Candy Cane

Don’t open until you arrive

10. Candy Cane

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N 36° 20’ 56.1”

W 113° 11’ 52.0”

The colors on this giant candy cane are a bit off…

From County Rd. 5, take BLM Rd. 1044 to BLM Rd. 1064. Pull over as far as possible and park along roadway away from any blind corners or hills.

Difficulty: ♦ ♦ - -

#FindItAtParashant

Perched alongside the roadway, this ponderosa pine tree is the unofficial representative of dozens of other trees that suffer from its same affliction but are too remote to be seen by human eyes. This tree, like many others around here, is a casualty of a lightning strike. We don’t know when it was hit or how many other nearby trees have been hit but it’s safe to say that it is a relatively common phenomenon around here.

Rising from volcanic origins, much of the monument’s Colorado Plateau ecoregion contains basalt ledges, ponderosa pine forests and pinyon-juniper woodlands. Mount Logan and Mount Trumbull are known as “Islands in the Sky” due to their high elevations and secluded stands of ponderosa pine trees. Drought-tolerant, sun loving species, these pines offer a cool and pleasant respite from the arid, lower lands that surround them. This enchanting area in the Monument’s Uinkaret Mountains is part of the largest ponderosa pine forest in the world: a swath of trees that extends from west-central New Mexico into northern Arizona. The forest cloaks plateaus, ridges and canyons, marking the 7,000-foot elevation where it grows most comfortably.

Little more than a hundred and fifty years ago, the ponderosa pine forest looked very different than it does today. Grand, yellow-barked pines towered over an understory rich with grasses, shrubs and wildflowers. Analysis of tree rings has shown that until 1863 low-intensity fires raced through every few summers. Small fires consumed the grasses and ladder fuels such as shrubs and small trees. The lack of ladder fuels protected old growth trees because the fuel load was insufficient to propel the fire into the forest canopy. As a result, ground fires helped maintain open, park-like stands.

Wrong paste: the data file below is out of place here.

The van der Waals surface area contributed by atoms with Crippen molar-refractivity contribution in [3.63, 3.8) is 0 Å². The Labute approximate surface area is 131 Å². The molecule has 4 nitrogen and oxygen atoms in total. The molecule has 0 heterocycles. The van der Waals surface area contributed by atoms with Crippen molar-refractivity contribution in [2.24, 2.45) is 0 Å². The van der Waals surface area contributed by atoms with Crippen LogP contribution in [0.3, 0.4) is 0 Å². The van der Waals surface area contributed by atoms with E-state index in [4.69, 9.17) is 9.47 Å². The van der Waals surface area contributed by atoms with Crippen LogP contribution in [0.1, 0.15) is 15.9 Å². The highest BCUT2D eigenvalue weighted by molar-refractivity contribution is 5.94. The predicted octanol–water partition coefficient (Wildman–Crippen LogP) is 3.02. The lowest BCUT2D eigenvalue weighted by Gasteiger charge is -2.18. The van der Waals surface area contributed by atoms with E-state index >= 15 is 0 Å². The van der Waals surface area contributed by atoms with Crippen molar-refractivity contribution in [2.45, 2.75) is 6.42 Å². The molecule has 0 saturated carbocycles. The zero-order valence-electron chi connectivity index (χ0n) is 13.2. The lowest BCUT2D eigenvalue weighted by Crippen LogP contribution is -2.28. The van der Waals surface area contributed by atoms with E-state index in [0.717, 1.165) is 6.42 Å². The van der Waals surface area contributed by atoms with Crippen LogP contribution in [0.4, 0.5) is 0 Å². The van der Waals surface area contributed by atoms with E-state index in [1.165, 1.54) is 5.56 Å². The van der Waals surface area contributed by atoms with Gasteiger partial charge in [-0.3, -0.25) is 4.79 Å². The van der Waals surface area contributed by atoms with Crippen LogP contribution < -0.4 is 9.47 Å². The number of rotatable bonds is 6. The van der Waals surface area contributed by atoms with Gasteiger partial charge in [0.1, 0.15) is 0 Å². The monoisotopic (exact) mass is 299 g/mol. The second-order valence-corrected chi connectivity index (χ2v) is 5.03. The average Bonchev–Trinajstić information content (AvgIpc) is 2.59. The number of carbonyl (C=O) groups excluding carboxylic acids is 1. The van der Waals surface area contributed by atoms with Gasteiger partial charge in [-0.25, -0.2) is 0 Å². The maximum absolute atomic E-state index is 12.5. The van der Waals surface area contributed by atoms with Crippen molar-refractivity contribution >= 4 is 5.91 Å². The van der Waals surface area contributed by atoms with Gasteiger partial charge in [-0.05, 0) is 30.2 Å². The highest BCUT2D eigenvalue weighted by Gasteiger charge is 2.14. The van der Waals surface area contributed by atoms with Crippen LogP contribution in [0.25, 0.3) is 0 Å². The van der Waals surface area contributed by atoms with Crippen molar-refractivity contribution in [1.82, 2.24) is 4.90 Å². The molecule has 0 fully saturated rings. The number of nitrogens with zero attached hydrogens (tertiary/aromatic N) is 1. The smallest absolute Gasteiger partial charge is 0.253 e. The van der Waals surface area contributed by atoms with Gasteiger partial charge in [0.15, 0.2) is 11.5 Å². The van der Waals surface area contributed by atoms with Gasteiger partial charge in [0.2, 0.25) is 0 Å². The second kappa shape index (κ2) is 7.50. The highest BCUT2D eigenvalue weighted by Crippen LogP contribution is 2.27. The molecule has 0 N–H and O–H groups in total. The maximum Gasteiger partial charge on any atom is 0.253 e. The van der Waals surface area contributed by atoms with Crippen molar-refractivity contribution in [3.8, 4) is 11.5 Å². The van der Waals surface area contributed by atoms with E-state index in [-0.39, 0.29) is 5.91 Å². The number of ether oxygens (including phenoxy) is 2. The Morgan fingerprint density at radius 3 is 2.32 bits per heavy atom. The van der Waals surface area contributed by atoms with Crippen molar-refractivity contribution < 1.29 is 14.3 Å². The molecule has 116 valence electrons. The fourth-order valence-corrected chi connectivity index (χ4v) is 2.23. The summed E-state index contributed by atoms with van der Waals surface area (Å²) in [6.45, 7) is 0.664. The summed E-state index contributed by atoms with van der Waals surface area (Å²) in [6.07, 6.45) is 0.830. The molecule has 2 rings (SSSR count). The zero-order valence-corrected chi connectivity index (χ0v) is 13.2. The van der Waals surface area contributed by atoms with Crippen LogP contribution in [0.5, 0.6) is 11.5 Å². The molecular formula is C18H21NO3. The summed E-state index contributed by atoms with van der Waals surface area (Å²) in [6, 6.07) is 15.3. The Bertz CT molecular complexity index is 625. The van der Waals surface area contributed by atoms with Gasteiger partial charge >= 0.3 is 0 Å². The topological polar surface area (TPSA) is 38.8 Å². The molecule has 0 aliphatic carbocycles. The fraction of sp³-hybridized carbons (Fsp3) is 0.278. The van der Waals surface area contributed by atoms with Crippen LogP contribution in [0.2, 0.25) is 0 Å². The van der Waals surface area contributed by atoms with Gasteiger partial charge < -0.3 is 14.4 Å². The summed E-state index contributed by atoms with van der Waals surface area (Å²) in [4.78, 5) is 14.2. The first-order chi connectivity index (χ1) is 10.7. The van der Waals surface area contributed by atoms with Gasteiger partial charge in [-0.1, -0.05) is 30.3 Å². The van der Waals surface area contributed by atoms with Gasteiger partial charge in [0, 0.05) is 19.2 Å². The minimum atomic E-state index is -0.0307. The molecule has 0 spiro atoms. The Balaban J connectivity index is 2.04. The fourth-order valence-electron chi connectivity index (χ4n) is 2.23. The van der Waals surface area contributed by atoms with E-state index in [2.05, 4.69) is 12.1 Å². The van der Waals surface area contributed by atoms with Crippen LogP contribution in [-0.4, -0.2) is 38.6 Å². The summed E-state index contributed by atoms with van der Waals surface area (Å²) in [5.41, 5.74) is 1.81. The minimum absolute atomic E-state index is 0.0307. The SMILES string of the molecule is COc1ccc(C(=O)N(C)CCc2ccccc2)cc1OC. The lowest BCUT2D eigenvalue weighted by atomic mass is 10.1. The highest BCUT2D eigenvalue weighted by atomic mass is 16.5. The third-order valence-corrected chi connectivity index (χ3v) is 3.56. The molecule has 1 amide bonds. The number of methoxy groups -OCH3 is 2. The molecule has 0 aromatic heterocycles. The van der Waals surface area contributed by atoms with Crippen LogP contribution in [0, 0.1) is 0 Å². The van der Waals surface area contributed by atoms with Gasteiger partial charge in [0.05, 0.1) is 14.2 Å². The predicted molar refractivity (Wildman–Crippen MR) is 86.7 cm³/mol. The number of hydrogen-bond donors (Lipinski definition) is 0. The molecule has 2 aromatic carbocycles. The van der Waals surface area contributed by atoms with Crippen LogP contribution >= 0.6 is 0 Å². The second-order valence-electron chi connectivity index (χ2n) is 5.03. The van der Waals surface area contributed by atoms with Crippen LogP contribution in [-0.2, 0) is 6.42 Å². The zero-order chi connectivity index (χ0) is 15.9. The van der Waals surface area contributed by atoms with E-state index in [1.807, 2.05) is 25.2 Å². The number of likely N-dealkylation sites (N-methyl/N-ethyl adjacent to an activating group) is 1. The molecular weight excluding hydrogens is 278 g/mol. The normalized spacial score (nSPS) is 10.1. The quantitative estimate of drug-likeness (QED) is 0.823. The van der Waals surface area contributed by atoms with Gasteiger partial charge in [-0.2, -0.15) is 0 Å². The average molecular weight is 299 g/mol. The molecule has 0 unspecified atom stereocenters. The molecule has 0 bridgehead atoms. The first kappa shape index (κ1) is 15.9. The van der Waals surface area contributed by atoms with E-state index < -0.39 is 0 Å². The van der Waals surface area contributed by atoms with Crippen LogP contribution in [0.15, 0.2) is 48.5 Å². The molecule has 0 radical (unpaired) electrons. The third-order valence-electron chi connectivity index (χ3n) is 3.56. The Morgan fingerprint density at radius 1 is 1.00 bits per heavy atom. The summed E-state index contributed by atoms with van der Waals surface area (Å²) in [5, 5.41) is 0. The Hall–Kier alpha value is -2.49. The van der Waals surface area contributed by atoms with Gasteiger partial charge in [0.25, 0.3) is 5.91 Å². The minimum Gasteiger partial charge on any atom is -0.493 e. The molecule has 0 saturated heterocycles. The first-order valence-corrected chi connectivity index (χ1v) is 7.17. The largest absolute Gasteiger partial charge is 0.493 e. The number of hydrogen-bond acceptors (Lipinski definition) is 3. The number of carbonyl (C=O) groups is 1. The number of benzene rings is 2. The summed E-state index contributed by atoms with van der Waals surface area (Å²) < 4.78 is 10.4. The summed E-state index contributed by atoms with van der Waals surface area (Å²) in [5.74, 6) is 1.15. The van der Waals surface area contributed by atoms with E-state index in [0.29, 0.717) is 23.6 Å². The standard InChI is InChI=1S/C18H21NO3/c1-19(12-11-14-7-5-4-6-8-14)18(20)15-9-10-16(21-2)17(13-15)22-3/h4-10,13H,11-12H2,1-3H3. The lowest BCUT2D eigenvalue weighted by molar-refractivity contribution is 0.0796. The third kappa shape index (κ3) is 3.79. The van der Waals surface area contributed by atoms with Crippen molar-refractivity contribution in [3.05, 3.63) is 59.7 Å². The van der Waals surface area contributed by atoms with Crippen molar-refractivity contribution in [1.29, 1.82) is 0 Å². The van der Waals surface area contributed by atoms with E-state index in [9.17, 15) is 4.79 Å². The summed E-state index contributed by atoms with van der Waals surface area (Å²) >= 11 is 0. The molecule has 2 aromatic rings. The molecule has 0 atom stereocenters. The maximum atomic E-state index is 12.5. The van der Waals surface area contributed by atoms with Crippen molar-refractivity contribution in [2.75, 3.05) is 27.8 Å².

Land use practices of the nineteenth and twentieth centuries altered the forests. Logging removed large trees that were replaced over time by many smaller trees. Attempts to suppress fire allowed fuels that normally would have been removed on a regular basis to build up. The absence of fire has allowed tree density and fuel loads to increase from an average of 28 trees per acre in the late 1800s to more than 500 trees per acre today. The high fuel loads and increase in ladder fuels have changed the fire regime from high frequency/low intensity to one with a high likelihood of high intensity, catastrophic fire. Though ponderosa pines have thick bark for surviving low intensity ground fires, flames that reach the forest canopy can kill many trees. Forest communities are drastically altered, soils damages, and human safety threatened.

Lightning is the primary cause of fire around here and this tree is a living example of that. The stripe of black charcoal that swirls around the trunk like a candy cane before entering the ground is a sure scar of a lightning strike. The force and energy that coursed through this tree in a fraction of a second must have been tremendous. Most trees don’t survive such brutality but this one keeps growing. Its needles are bright, its bark healthy, and the tree seems almost proud to wear its blackened badge of honor.

Last updated: February 26, 2018

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Mailing Address:

345 East Riverside Drive
St. George, UT 84790

Phone:

(435) 688-3200
Phones are answered Monday - Friday 7:45 a.m. - 5 p.m., and Saturdays from 10 a.m. - 3 p.m. The center is closed on Sundays as well as all federal holiday with the exceptions of Memorial Day and Labor Day.

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